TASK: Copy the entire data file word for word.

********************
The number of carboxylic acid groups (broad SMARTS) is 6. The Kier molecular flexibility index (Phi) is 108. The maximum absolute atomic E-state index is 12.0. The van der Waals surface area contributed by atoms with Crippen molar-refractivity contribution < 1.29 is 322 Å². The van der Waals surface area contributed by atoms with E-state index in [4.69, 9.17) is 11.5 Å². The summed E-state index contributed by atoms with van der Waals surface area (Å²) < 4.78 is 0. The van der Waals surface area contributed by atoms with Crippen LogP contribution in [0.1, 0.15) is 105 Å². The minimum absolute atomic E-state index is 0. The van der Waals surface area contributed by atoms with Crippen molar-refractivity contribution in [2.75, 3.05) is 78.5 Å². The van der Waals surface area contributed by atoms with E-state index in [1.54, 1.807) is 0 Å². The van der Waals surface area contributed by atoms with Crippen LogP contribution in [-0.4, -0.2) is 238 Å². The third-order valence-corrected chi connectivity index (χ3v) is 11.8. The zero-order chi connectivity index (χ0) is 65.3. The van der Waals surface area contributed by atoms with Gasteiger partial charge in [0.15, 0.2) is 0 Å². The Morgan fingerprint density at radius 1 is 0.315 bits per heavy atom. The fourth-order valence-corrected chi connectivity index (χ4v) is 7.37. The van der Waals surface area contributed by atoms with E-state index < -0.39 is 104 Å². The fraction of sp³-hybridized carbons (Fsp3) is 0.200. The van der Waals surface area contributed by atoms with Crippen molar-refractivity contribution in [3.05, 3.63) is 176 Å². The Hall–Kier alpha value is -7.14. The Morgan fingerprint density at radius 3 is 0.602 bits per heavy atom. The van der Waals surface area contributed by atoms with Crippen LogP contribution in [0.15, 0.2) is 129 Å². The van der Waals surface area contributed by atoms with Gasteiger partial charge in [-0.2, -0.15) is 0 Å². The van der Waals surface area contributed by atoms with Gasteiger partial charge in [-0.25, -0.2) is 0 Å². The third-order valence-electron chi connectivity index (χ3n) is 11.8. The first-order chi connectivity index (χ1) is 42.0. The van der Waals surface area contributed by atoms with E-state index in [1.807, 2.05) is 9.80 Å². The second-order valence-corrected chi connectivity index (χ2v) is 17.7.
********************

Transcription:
The number of carboxylic acid groups (broad SMARTS) is 6. The Kier molecular flexibility index (Phi) is 108. The maximum absolute atomic E-state index is 12.0. The van der Waals surface area contributed by atoms with Crippen molar-refractivity contribution < 1.29 is 322 Å². The van der Waals surface area contributed by atoms with E-state index in [4.69, 9.17) is 11.5 Å². The summed E-state index contributed by atoms with van der Waals surface area (Å²) < 4.78 is 0. The van der Waals surface area contributed by atoms with Crippen LogP contribution in [0.1, 0.15) is 105 Å². The minimum absolute atomic E-state index is 0. The van der Waals surface area contributed by atoms with Crippen molar-refractivity contribution in [2.75, 3.05) is 78.5 Å². The van der Waals surface area contributed by atoms with E-state index in [1.54, 1.807) is 0 Å². The van der Waals surface area contributed by atoms with Crippen LogP contribution in [-0.4, -0.2) is 238 Å². The third-order valence-corrected chi connectivity index (χ3v) is 11.8. The zero-order chi connectivity index (χ0) is 65.3. The van der Waals surface area contributed by atoms with Gasteiger partial charge in [0.15, 0.2) is 0 Å². The Morgan fingerprint density at radius 1 is 0.315 bits per heavy atom. The fourth-order valence-corrected chi connectivity index (χ4v) is 7.37. The van der Waals surface area contributed by atoms with E-state index < -0.39 is 104 Å². The fraction of sp³-hybridized carbons (Fsp3) is 0.200. The van der Waals surface area contributed by atoms with Crippen molar-refractivity contribution in [3.05, 3.63) is 176 Å². The Hall–Kier alpha value is -7.14. The Morgan fingerprint density at radius 3 is 0.602 bits per heavy atom. The van der Waals surface area contributed by atoms with Crippen LogP contribution in [0.15, 0.2) is 129 Å². The van der Waals surface area contributed by atoms with Gasteiger partial charge in [-0.2, -0.15) is 0 Å². The van der Waals surface area contributed by atoms with Gasteiger partial charge in [-0.25, -0.2) is 0 Å². The third-order valence-electron chi connectivity index (χ3n) is 11.8. The first-order chi connectivity index (χ1) is 42.0. The van der Waals surface area contributed by atoms with E-state index in [1.807, 2.05) is 9.80 Å². The second-order valence-corrected chi connectivity index (χ2v) is 17.7.